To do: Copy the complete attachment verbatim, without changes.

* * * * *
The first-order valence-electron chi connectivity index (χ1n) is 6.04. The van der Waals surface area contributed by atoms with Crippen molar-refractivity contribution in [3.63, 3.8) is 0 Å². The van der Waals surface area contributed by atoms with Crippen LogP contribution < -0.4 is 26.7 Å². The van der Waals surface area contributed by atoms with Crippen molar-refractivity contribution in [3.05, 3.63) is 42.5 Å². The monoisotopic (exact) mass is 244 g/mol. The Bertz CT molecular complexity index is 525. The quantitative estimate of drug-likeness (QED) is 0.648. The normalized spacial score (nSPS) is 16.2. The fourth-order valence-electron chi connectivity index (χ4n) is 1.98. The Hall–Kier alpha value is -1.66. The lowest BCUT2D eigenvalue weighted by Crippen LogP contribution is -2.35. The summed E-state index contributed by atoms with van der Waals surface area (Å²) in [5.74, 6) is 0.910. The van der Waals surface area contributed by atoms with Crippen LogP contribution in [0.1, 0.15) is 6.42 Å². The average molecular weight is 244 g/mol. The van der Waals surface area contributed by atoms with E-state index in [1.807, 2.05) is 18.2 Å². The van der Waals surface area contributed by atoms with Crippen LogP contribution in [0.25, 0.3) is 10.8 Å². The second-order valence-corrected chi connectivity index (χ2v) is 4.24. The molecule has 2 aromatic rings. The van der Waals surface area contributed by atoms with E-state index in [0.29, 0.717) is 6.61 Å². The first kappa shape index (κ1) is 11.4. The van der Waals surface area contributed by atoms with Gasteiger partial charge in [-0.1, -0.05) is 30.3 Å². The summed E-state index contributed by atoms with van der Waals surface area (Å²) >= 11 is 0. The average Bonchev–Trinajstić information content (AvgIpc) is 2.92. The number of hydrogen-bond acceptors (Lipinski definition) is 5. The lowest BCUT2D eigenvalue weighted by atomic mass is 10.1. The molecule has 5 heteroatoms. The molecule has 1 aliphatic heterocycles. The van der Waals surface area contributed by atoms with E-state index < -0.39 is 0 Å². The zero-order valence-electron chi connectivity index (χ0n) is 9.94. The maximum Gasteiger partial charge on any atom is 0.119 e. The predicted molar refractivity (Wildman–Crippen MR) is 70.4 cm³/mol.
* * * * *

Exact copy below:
The first-order valence-electron chi connectivity index (χ1n) is 6.04. The van der Waals surface area contributed by atoms with Crippen molar-refractivity contribution in [3.63, 3.8) is 0 Å². The van der Waals surface area contributed by atoms with Crippen LogP contribution < -0.4 is 26.7 Å². The van der Waals surface area contributed by atoms with Crippen molar-refractivity contribution in [3.05, 3.63) is 42.5 Å². The monoisotopic (exact) mass is 244 g/mol. The Bertz CT molecular complexity index is 525. The quantitative estimate of drug-likeness (QED) is 0.648. The normalized spacial score (nSPS) is 16.2. The fourth-order valence-electron chi connectivity index (χ4n) is 1.98. The Hall–Kier alpha value is -1.66. The lowest BCUT2D eigenvalue weighted by Crippen LogP contribution is -2.35. The summed E-state index contributed by atoms with van der Waals surface area (Å²) in [5.74, 6) is 0.910. The van der Waals surface area contributed by atoms with Crippen LogP contribution in [0.1, 0.15) is 6.42 Å². The average molecular weight is 244 g/mol. The van der Waals surface area contributed by atoms with E-state index in [1.807, 2.05) is 18.2 Å². The van der Waals surface area contributed by atoms with Crippen LogP contribution in [0.25, 0.3) is 10.8 Å². The second-order valence-corrected chi connectivity index (χ2v) is 4.24. The molecule has 2 aromatic rings. The van der Waals surface area contributed by atoms with E-state index in [0.29, 0.717) is 6.61 Å². The first kappa shape index (κ1) is 11.4. The van der Waals surface area contributed by atoms with Gasteiger partial charge in [-0.1, -0.05) is 30.3 Å². The summed E-state index contributed by atoms with van der Waals surface area (Å²) >= 11 is 0. The average Bonchev–Trinajstić information content (AvgIpc) is 2.92. The number of hydrogen-bond acceptors (Lipinski definition) is 5. The lowest BCUT2D eigenvalue weighted by atomic mass is 10.1. The molecule has 5 heteroatoms. The molecule has 1 aliphatic heterocycles. The van der Waals surface area contributed by atoms with E-state index < -0.39 is 0 Å². The zero-order valence-electron chi connectivity index (χ0n) is 9.94. The maximum Gasteiger partial charge on any atom is 0.119 e. The predicted molar refractivity (Wildman–Crippen MR) is 70.4 cm³/mol.